Judge sides with Casado on stand your ground in shooting death of Adam Amoia

ST. AUGUSTINE – At 3:15pm on Friday, Judge R. Lee Smith dismissed the case against Luis Casado, who was captured on video in the shooting death of Adam Amoia. The Judge ruled in favor of Casado under Florida’s stand your ground statutes, which allow for the use of deadly force if it is proven that a person was in reasonable fear for their life at the time of the incident.

Court documents state that Casado’s ability to legally carry his firearm was no longer prohibited once he stepped out of the bar and into the public street, and that because Casado was without the use of his glasses after being struck hard by an individual in a seemingly unprovoked attack, and continued to back away from the strikes, that Casado was doing his best to avoid the conflict, but was ultimately in fear as to when and how the fight would end.

The State’s medical examiner, Dr. Fulcher was on record stating that one punch, or one slap can, and has caused death in the past, and that he has personally conducted autopsies where one punch or slap was the cause of death.

Witnesses and video accounts detailed Casado being slapped and punched multiple times, by two individuals, one being Amoia.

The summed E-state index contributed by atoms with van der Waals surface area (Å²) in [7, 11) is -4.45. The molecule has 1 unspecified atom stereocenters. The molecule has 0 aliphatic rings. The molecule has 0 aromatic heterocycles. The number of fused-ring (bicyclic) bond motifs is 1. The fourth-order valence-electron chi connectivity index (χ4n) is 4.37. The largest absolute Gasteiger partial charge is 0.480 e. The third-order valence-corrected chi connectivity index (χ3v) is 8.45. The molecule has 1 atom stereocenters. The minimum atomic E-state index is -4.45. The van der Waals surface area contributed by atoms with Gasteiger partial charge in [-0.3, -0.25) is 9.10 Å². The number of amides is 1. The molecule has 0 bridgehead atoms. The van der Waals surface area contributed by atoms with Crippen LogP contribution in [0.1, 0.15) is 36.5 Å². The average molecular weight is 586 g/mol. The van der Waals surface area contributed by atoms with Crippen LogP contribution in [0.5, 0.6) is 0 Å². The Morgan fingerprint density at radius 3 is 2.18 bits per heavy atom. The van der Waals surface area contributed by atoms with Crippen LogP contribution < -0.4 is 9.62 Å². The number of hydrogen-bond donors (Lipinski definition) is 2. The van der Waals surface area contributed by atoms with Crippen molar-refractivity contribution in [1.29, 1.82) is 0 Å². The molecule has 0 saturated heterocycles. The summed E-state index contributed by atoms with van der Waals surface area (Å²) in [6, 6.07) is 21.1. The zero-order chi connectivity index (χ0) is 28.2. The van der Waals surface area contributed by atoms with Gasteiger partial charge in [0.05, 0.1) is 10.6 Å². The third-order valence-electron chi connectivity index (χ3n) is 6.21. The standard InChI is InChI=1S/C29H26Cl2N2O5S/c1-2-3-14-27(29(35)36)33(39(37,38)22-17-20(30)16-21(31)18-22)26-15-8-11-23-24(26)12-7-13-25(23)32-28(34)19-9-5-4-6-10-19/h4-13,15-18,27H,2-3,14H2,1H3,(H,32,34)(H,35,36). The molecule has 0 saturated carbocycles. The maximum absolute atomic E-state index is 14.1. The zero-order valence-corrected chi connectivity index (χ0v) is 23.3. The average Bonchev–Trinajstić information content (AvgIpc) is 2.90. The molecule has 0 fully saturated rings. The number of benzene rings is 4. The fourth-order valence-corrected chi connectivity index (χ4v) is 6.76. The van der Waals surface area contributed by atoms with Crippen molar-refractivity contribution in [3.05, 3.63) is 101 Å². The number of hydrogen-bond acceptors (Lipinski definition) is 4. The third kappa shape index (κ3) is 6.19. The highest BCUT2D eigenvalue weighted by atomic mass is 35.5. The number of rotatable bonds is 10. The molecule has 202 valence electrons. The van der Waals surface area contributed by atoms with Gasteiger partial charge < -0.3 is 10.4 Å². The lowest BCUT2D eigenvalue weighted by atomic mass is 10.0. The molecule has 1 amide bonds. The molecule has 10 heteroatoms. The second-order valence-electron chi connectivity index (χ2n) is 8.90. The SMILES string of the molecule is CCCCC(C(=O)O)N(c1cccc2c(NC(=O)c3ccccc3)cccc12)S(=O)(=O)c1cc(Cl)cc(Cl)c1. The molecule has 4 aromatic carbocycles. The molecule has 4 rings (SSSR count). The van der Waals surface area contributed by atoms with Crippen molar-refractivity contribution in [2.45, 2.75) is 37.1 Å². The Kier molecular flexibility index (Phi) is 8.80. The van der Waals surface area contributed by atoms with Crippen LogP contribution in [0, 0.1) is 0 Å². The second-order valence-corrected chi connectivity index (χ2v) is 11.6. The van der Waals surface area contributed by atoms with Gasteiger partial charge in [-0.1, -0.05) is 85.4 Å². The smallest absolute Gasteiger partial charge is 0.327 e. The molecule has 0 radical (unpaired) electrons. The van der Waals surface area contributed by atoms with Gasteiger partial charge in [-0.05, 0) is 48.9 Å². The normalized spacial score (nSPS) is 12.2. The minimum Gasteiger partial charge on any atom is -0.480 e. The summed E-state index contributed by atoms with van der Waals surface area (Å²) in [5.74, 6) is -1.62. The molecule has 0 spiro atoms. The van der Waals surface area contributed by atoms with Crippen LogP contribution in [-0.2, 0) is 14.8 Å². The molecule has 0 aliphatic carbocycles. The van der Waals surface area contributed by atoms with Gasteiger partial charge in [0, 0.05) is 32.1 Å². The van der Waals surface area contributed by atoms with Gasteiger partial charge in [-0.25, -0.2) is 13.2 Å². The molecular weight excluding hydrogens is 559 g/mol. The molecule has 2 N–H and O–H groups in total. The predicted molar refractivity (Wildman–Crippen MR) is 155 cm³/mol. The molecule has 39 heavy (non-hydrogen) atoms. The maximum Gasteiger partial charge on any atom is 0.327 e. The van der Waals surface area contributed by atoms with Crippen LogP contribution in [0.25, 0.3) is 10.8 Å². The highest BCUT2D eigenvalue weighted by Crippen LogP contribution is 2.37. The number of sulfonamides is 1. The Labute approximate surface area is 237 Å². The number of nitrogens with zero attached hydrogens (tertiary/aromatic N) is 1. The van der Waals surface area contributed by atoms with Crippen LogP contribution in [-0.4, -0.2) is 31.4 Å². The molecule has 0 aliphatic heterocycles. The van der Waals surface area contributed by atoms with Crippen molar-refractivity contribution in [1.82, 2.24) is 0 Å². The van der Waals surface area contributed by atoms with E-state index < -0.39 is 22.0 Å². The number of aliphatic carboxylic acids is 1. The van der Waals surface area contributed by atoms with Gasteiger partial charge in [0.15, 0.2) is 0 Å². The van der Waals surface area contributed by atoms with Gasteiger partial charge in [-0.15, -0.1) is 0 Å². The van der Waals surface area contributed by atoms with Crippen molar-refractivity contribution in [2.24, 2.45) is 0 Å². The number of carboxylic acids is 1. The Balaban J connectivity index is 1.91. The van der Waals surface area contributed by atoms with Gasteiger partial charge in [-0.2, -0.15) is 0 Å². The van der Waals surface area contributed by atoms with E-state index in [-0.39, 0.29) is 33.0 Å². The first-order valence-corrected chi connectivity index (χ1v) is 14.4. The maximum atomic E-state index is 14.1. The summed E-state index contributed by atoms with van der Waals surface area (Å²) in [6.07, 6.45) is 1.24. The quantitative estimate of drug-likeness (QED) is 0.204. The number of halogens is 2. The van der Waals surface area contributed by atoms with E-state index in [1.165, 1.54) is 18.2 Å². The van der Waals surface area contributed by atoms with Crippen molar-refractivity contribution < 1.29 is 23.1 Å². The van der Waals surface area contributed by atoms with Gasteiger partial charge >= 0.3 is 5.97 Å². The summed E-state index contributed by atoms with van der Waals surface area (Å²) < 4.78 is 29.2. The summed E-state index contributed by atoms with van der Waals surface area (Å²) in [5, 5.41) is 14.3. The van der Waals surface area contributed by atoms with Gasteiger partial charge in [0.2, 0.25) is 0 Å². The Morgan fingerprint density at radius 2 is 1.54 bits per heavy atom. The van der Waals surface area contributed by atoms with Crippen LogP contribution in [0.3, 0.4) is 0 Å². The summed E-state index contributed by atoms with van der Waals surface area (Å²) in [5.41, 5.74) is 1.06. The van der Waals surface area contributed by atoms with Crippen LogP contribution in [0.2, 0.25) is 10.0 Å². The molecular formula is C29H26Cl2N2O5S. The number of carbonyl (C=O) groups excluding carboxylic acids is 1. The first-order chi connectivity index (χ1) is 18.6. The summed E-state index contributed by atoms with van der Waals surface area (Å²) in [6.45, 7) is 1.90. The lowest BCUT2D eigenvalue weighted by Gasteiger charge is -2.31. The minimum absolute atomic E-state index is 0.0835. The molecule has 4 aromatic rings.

The judge ruled that these, and other factors were sufficient enough to warrant the use of deadly force in this incident, and that Casado would be immune from prosecution.

The Florida Stand Your Ground Statute holds that a person is generally “immune from criminal prosecution and civil action” when that person justifiably uses or threatens to use force under certain circumstances. § 776.032(1), Fla. Stat. (2017); see ch. 2005-27, Laws of Fla. The criminal immunity “includes arresting, detaining in custody, and charging or prosecuting the defendant.” § 776.032(1), Fla. Stat. In Dennis v. Statethe Florida Supreme Court held that a motion to dismiss asserting immunity under section 776.032 “should be treated as a motion filed pursuant to Florida Rule of Criminal Procedure 3.190(b)” and that the trial court should conduct a pretrial evidentiary hearing and “decide the factual question of the applicability of the statutory immunity.” 51 So. 3d 456, 464 (Fla. 2010).

Read documentation in full on the Clerk of Courts website by searching court records for “Luis Casado”

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